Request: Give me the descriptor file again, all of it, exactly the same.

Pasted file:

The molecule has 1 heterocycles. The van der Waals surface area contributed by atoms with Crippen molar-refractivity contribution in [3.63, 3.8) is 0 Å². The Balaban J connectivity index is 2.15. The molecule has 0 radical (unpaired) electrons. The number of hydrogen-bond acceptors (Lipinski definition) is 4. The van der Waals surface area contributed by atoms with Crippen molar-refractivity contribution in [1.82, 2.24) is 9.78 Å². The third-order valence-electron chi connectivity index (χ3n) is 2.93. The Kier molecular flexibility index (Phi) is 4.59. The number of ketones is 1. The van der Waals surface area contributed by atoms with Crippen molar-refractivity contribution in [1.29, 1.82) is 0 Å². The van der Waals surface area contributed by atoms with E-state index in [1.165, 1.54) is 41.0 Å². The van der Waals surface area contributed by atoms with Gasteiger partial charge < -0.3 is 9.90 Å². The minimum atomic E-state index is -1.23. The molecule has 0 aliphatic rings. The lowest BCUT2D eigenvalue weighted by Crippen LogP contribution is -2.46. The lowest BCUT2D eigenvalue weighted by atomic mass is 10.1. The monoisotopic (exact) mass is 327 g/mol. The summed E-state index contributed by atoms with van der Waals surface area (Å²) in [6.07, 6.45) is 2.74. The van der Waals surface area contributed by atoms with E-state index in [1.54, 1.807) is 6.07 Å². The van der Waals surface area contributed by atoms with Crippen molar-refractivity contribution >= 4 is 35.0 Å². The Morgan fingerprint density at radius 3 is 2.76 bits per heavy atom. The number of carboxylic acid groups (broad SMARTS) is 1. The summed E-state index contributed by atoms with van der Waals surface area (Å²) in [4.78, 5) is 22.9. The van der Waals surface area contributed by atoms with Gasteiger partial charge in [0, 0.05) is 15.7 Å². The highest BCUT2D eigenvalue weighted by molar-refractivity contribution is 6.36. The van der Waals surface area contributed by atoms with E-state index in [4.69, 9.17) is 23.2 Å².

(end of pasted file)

The molecule has 1 heterocycles. The van der Waals surface area contributed by atoms with Crippen molar-refractivity contribution in [3.63, 3.8) is 0 Å². The Balaban J connectivity index is 2.15. The molecule has 0 radical (unpaired) electrons. The number of hydrogen-bond acceptors (Lipinski definition) is 4. The van der Waals surface area contributed by atoms with Crippen molar-refractivity contribution in [1.82, 2.24) is 9.78 Å². The third-order valence-electron chi connectivity index (χ3n) is 2.93. The Kier molecular flexibility index (Phi) is 4.59. The number of ketones is 1. The van der Waals surface area contributed by atoms with Crippen molar-refractivity contribution in [1.29, 1.82) is 0 Å². The van der Waals surface area contributed by atoms with E-state index in [1.165, 1.54) is 41.0 Å². The van der Waals surface area contributed by atoms with Gasteiger partial charge < -0.3 is 9.90 Å². The minimum atomic E-state index is -1.23. The molecule has 0 aliphatic rings. The lowest BCUT2D eigenvalue weighted by Crippen LogP contribution is -2.46. The lowest BCUT2D eigenvalue weighted by atomic mass is 10.1. The monoisotopic (exact) mass is 327 g/mol. The summed E-state index contributed by atoms with van der Waals surface area (Å²) in [6.07, 6.45) is 2.74. The van der Waals surface area contributed by atoms with E-state index in [1.54, 1.807) is 6.07 Å². The van der Waals surface area contributed by atoms with Crippen molar-refractivity contribution >= 4 is 35.0 Å². The Morgan fingerprint density at radius 3 is 2.76 bits per heavy atom. The number of carboxylic acid groups (broad SMARTS) is 1. The summed E-state index contributed by atoms with van der Waals surface area (Å²) in [4.78, 5) is 22.9. The van der Waals surface area contributed by atoms with Gasteiger partial charge in [0, 0.05) is 15.7 Å². The highest BCUT2D eigenvalue weighted by molar-refractivity contribution is 6.36. The van der Waals surface area contributed by atoms with E-state index in [4.69, 9.17) is 23.2 Å².